Datuk Wira Halimah Binti Mohamed Sadique Ministry Urban Wellbeing, Housing and Local Government, Malaysia Deputy Minister Malaysia
David Ireland World Habitat Director
Diego Fernández City of Buenos Aires, Argentina Secretary of Social Housing and Urban Integration Argentina
Eduardo Santana Castellon Professor of wildlife ecology and management of natural protected areas Mexico
Lindiwe Sisulu Ministry of Human Settlements, South Africa Minister South Africa
Steve Weir Habitat for Humanity International VP Global Programs United States of America
William Cobbett Cities Alliance Director South Africa
The objective of this session is to discuss the proposals for national and local governments to reposition housing at the centre of planned urbanization by operating a paradigm shift in the way we approach housing issues – from a building-only perspective to a more comprehensive view of housing as more than a roof and four walls.
For this end, the session aims at 1) discussing city experiences in mix-use and inclusionary zoning programmes, 2) better understanding the private sector approach to housing for low-income people, and 3) ensuring the integration of the people’s concerns as well as their human rights.
A fundamental shift is needed in housing policy and practice to achieve SDG11 and implement the New Urban Agenda. First, policies should put people and human rights at the centre aiming to improve access to adequate and affordable housing and improve living conditions in slums to generate cities and neighbourhoods where people live a decent life in dignity and peace. Addressing the housing needs of the poorest and most vulnerable, especially women, youth and those who live in slums, must be a priority in addition to tackling the affordability of housing which is currently aggravating poverty in urban areas worldwide.
Second, for housing to contribute to national socio-economic development, it has to be placed at the centre of national urban policies in consonance with strategies to fight poverty, improve health, education and employment. A housing sector that performs well contributes directly to the economy, job creation, income generation and poverty reduction. But this depends on how well it is integrated into and governed by effective institutions and regulatory frameworks. Having housing placed at the centre of national urban polices will place countries and cities in a better position to generate prosperity and opportunities for people.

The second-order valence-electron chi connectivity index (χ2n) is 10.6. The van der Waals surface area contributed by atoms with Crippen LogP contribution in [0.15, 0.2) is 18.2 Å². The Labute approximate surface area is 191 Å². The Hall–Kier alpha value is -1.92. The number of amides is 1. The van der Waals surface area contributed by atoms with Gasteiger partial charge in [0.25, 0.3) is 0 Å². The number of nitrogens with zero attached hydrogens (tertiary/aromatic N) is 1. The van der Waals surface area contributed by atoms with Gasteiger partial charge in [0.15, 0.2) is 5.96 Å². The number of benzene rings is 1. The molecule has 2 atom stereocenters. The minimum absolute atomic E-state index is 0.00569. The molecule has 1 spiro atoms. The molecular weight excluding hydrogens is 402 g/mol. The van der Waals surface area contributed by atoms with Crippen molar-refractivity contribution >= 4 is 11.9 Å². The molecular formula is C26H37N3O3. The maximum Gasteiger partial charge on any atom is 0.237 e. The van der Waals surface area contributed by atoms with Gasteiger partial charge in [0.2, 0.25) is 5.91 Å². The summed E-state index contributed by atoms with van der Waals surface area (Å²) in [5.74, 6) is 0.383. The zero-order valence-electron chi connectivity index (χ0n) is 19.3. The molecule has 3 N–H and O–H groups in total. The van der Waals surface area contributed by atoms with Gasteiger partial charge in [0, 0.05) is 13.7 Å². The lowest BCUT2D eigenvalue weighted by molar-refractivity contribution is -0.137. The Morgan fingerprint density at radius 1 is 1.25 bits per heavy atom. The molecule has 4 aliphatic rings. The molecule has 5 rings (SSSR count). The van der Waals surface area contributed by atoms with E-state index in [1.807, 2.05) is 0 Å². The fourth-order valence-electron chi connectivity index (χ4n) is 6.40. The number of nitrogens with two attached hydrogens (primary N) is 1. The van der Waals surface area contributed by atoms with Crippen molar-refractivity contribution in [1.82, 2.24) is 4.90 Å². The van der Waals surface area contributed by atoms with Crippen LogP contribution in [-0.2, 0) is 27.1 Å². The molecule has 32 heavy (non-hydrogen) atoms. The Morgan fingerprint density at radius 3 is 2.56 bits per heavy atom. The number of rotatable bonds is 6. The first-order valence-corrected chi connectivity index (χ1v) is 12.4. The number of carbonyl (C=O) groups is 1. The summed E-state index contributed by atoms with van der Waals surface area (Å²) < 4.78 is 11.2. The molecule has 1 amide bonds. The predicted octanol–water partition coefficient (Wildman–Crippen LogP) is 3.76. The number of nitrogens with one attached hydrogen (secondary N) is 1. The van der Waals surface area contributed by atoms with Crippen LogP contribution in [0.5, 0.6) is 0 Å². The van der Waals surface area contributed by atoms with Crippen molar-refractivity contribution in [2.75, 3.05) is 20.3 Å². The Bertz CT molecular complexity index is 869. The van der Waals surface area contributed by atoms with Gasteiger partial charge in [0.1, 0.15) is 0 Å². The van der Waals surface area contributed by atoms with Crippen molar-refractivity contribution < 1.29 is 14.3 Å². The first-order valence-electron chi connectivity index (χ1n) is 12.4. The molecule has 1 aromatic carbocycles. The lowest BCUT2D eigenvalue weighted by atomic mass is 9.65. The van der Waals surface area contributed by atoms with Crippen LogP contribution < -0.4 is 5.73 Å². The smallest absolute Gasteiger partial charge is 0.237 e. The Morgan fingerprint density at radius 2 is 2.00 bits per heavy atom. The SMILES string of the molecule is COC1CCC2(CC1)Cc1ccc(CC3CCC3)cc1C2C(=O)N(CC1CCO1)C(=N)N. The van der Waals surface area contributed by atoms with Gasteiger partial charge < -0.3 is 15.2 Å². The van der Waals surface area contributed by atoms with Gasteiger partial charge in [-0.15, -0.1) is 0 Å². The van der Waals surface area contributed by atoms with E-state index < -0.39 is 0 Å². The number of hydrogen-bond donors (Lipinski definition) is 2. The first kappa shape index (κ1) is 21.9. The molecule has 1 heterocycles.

Third, for housing to contribute to sustainable urbanization, it has to be at the centre of urban development and planning, orchestrated with the supply of land, infrastructure and finance. Around 25 per cent of cities is dedicated to residential areas. Regulating land markets, innovating finance and adjusting zoning and building codes as well as the design of housing to effectively use energy, land and natural resources are some of the greatest opportunities for cities to grow sustainable and resilient. Linking housing design to urban planning will bring cities closer to the realization of adequate and sustainable housing for all.
Q1: How are you contributing to the paradigm shift to reposition housing at the centre?
Q2: What has been your experience with inclusionary zoning and how have you made it successful?
Q3: What are the key elements that will allow private actors to contribute to pro-poor housing solutions?
Q4: How can we measure the socio-economic impact of housing policies and how can it be maximized?
- Datuk Wira Halimah Binti Mohamed Sadique, Deputy Minister for Urban Wellbeing, Housing and Local Government
- Steve Weir, VP Global Housing Innovation for Habitat for Humanity International
- Lindiwe Sisulu, Minister of human settlements for South Africa
- David Ireland, Director of World Habitat
- William Cobbett, Director of Cities Alliance
- Eduardo Santana, Coordinator of the Museum of Environmental Sciences at the University of Guadalajara
- Diego Fernandez, Secretary for Social and Urban Integration for the City of Buenos Aires
2030 Agenda, City Finance, Comprehensive, Housing, Human Rights, Inclusiveness, New Urban Agenda, Regulations, Sustainable Development Goals.